Certainly that is the most difficult thing, and in order to be able to do it, man must let himself be helped from time to time by an inner-worldly "monastery." Our relations to creatures are always threatening to become incapsulated. As the world itself is sustained in its independence as the world through striving to be closed against God, though as creation it is open to him, so every great bond of man -- though in it he perceives his connection with the infinite -- protects itself vigorously against continually debouching into the infinite. Here the monastic forms of life in the world, the loneliness in the midst of life into which we turn as into hostelries, help us prevent the connection between the conditioned bonds and the one unconditioned bond from slackening. This, too, if we do not wish to see our participation in the Present Being die off, is an indispensable interchange, the systole of the soul to its diastole. The loneliness must know the quality of strictness, of a monastery's strictness, in order to do its work. But it must never wish to tear us away from creatures, never refuse to send us off to them. If it failed to do that, it would act contrary to its own law and would close us up, instead of enabling us, as is its function, to keep open the gates of finitude.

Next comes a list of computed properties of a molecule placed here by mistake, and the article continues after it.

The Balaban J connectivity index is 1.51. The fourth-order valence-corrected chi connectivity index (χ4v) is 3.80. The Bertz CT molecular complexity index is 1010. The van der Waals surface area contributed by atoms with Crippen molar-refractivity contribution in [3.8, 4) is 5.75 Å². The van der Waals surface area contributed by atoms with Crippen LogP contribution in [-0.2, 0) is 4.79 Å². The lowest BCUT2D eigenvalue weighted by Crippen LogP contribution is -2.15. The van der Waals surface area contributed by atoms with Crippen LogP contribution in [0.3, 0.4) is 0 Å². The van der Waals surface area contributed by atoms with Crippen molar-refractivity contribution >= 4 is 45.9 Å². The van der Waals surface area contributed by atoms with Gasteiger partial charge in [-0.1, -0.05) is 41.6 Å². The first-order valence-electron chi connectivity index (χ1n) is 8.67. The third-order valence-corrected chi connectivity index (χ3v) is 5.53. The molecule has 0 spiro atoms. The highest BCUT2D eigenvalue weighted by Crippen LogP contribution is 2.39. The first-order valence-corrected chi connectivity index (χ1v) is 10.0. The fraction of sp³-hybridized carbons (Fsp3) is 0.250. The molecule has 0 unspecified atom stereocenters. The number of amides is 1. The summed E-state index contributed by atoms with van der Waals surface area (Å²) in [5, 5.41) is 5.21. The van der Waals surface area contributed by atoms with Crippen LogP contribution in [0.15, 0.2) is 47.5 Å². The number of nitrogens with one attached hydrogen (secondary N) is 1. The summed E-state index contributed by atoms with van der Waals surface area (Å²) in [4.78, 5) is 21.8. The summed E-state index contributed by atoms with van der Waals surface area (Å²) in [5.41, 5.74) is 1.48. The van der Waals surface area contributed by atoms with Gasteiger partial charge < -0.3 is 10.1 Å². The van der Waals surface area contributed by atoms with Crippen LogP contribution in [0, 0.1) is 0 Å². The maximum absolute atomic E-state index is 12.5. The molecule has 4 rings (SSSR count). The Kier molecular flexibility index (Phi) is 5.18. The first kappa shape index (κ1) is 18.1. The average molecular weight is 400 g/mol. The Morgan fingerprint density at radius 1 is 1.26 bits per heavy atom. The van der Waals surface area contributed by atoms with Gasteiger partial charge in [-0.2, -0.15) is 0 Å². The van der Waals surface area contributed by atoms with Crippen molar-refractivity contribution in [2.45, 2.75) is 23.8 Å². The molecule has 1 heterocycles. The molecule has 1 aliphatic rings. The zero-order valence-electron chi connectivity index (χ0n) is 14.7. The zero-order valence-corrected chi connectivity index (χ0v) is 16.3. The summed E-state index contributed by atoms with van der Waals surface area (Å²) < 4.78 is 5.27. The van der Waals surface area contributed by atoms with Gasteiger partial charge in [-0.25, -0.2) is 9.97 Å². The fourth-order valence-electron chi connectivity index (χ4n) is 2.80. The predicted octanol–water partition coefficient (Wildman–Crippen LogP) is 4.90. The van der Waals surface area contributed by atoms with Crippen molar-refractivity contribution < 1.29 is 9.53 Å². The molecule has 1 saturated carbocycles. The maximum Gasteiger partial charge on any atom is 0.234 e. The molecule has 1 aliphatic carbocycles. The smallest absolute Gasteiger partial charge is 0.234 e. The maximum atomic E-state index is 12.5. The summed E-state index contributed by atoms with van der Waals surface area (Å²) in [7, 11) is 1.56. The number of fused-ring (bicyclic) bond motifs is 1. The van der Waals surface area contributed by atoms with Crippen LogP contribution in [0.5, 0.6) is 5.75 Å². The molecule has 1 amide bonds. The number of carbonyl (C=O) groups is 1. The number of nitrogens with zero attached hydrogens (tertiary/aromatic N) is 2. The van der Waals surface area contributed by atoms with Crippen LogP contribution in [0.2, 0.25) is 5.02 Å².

Kierkegaard does not conceal from us for a moment that his resistance to a bond with the world, his religious doctrine of loneliness, is based on personal nature and personal destiny. He confesses that he "ceased to have common speech" with men. He notes that the finest moment in his life is in the bath house, before he dives into the water: "I have nothing more to do with the world." He exposes before our eyes some of the roots of his "melancholy." He knows precisely what has brought him to the point of being chary about having to do with others, and of essentially speaking only with God and with himself. And yet, as soon as he begins with the "direct" language, he expresses it as an imperative: let everyone do so. Continually he points to his own shadow -- and wants to leap across it. He is a being excepted and exposed, and certainly so are we all, for so is man as man. But Kierkegaard has moved to the fringe of being excepted and exposed, and maintains equilibrium only by means of the extraordinary balance of his "author's" reticently communicative existence with all the complicated safeguards of the "pseudonyms"; whereas we are not on the fringe, and that is no "not yet" nor any sort of compromising. no shirking of melancholy; it is organic continuance and grace of preservation, and it is significant for the future of the spirit. Kierkegaard behaves in our sight like a schizophrenic, who tries to win over the beloved individual into "his" world as if it were the true one. But it is not the true one. We, ourselves wandering on the narrow ridge, must not shrink from the sight of the jutting rock on which he stands over the abyss; nor may we step on it. We have much to learn from him, but not the final lesson.